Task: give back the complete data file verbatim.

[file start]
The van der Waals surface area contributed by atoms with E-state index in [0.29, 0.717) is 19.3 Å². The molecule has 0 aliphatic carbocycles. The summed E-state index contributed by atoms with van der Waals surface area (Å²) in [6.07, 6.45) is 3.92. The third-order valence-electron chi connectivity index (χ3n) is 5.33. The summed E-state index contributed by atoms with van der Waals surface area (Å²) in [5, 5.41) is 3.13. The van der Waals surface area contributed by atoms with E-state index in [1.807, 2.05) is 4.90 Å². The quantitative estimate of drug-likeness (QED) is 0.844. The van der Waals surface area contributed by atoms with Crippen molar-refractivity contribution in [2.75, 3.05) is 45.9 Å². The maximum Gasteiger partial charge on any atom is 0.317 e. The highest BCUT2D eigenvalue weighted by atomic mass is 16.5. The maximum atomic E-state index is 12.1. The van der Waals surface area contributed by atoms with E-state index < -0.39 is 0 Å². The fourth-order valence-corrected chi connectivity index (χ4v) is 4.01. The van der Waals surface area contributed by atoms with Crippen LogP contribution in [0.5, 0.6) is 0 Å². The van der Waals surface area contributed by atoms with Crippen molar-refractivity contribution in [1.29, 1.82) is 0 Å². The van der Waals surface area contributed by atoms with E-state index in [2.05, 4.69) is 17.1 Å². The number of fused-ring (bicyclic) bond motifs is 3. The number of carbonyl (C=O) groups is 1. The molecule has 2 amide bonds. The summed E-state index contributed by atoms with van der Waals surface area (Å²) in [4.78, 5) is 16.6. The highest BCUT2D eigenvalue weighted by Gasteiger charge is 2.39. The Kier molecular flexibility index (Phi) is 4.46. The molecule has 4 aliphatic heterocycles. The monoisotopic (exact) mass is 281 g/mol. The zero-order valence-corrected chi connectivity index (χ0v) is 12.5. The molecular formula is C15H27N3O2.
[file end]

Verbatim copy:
The van der Waals surface area contributed by atoms with E-state index in [0.29, 0.717) is 19.3 Å². The molecule has 0 aliphatic carbocycles. The summed E-state index contributed by atoms with van der Waals surface area (Å²) in [6.07, 6.45) is 3.92. The third-order valence-electron chi connectivity index (χ3n) is 5.33. The summed E-state index contributed by atoms with van der Waals surface area (Å²) in [5, 5.41) is 3.13. The van der Waals surface area contributed by atoms with E-state index in [1.807, 2.05) is 4.90 Å². The quantitative estimate of drug-likeness (QED) is 0.844. The van der Waals surface area contributed by atoms with Crippen molar-refractivity contribution in [2.75, 3.05) is 45.9 Å². The maximum Gasteiger partial charge on any atom is 0.317 e. The highest BCUT2D eigenvalue weighted by atomic mass is 16.5. The maximum atomic E-state index is 12.1. The van der Waals surface area contributed by atoms with E-state index < -0.39 is 0 Å². The fourth-order valence-corrected chi connectivity index (χ4v) is 4.01. The van der Waals surface area contributed by atoms with Crippen LogP contribution in [0.5, 0.6) is 0 Å². The van der Waals surface area contributed by atoms with Crippen molar-refractivity contribution in [1.29, 1.82) is 0 Å². The van der Waals surface area contributed by atoms with E-state index in [2.05, 4.69) is 17.1 Å². The number of fused-ring (bicyclic) bond motifs is 3. The number of carbonyl (C=O) groups is 1. The molecule has 2 amide bonds. The summed E-state index contributed by atoms with van der Waals surface area (Å²) in [4.78, 5) is 16.6. The highest BCUT2D eigenvalue weighted by Gasteiger charge is 2.39. The Kier molecular flexibility index (Phi) is 4.46. The molecule has 4 aliphatic heterocycles. The monoisotopic (exact) mass is 281 g/mol. The zero-order valence-corrected chi connectivity index (χ0v) is 12.5. The molecular formula is C15H27N3O2.